In the early-ish days, maybe even as far as $10m-$20m in ARR, as you talk to larger prospects you’ll have a lot of “Build vs Buy” discussions.
“Oh, our IT team could build it.”
Or “We’ll try to hack the functionality using a product we already have.”
You’ll hear somewhere between a little and a lot of this until (x) you have a very well established brand and (y) an extremely feature-rich product.
No doubt, in the early days it’s sort of true. If your three engineers spent 6 months building a hack — of course, another 3 great engineers could do the same. In fact, they can do it faster and better than you did. Because you’ve already built a roadmap to get started in your app.
But ultimately, it’s a false choice:
- Even if your prospect does build it themselves, they can’t maintain it. The engineer that built it, or hacked it together on Slack or whatever, will leave. Or move on to another project. Or something. Who will maintain this custom solution in Year 2 and Year 3? Almost always — no one.
- Even if they can maintain it — they can’t evolve it. Not like you can. Your 5 engineers will grow to 10 and then 50, and they will be doing nothing but making your product better. An in-house solution can never replicate that richness of feature set and experience. Those go stale in a few years, at least, almost always.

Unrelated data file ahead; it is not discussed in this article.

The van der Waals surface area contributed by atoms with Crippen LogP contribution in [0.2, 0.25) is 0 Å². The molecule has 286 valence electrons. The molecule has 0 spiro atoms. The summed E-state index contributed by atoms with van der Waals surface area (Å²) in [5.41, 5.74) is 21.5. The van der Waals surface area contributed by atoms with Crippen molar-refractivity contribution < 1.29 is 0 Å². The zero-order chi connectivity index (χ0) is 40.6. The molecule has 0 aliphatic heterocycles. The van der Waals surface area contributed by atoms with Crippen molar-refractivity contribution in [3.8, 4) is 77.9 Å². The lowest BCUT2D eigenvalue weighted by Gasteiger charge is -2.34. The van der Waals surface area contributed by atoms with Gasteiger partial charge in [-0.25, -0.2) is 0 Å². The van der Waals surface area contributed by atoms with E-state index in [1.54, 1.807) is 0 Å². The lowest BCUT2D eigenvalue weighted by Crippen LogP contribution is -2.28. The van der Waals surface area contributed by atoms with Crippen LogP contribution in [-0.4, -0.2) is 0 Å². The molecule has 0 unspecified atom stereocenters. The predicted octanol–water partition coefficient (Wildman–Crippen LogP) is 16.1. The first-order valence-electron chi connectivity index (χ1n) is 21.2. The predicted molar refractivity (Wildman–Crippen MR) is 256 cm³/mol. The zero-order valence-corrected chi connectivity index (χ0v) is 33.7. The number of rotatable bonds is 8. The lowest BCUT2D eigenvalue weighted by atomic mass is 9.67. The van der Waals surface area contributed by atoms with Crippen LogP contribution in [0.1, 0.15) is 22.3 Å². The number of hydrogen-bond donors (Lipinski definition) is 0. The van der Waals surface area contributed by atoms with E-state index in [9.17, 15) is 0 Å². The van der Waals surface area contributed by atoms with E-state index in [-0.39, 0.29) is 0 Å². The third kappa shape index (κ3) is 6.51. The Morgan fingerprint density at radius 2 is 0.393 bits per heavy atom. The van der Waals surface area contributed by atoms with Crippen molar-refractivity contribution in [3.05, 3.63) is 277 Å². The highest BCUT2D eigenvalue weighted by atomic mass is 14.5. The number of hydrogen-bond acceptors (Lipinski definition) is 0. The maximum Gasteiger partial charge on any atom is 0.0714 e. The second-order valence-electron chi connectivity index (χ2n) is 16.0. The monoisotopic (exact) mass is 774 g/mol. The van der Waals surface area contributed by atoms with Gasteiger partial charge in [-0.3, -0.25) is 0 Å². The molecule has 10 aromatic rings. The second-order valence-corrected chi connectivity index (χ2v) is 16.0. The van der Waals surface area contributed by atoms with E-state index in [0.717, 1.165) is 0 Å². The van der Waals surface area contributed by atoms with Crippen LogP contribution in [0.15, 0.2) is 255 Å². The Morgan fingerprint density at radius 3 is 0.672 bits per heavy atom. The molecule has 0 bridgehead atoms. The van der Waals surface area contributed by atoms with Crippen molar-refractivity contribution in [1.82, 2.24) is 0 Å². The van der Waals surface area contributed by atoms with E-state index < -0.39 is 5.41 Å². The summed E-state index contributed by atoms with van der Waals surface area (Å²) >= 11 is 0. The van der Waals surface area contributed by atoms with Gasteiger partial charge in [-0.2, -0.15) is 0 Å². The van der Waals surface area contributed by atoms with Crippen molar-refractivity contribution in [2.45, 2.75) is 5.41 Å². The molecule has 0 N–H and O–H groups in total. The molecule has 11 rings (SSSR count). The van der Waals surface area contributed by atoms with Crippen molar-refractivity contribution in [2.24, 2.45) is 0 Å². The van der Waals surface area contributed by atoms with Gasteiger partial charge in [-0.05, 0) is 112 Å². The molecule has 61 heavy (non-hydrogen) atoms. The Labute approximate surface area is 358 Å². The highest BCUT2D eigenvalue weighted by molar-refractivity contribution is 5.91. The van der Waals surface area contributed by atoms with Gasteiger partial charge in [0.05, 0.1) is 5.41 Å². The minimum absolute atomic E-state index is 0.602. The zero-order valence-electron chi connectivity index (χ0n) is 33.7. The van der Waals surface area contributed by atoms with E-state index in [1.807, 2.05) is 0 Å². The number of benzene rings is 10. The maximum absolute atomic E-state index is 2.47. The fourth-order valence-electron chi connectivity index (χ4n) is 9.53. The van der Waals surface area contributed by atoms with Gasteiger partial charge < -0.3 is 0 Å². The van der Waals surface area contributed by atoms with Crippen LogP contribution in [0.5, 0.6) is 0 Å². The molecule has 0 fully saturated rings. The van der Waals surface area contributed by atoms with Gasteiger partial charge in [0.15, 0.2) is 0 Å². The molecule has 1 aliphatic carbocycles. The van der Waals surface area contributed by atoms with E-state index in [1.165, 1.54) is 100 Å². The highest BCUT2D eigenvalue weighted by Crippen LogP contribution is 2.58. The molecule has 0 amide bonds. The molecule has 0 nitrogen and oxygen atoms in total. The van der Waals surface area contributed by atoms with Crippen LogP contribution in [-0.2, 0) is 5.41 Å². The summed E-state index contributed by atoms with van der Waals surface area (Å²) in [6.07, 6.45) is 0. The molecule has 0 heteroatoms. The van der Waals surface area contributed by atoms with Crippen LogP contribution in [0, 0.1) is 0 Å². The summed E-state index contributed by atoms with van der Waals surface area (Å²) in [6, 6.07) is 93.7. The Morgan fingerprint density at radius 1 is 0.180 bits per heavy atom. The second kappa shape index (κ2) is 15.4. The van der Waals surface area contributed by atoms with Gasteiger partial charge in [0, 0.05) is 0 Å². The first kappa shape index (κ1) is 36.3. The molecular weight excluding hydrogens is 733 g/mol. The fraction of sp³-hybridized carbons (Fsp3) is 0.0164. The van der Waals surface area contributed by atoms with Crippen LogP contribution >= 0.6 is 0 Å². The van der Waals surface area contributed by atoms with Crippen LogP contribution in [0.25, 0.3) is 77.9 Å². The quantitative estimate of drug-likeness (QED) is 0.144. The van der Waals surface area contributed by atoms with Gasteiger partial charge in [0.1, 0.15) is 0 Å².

- They usually aren’t on the hook enough. Even if your customer can build it, who will wake up at 2 am to solve the issues? Who will go the extra yard to make sure the app is tuned to do what the customer really needs? Only you. Your customer’s internal team goes home at 5 pm and for the weekend.
- Your customer’s needs almost always evolve faster than their internal team does. Even if they can build it now … they probably can’t next year. Or the year after.
So net net — consider a lost “build vs buy” decision just an opportunity with a longer sales cycle. You’ll get them in a year or two. Or even more likely, in 3-6 months when the internal project stalls out.
As it usually does.
So be cool if you lose a deal to an internal project. Follow up regularly. See if it’s all going according to plan. And especially — don’t break the relationship if you lose the deal initially. Tell them you understand, and if and when they do need an outside vendor — you are there for them. Always and forever.
(note: an updated SaaStr Classic post)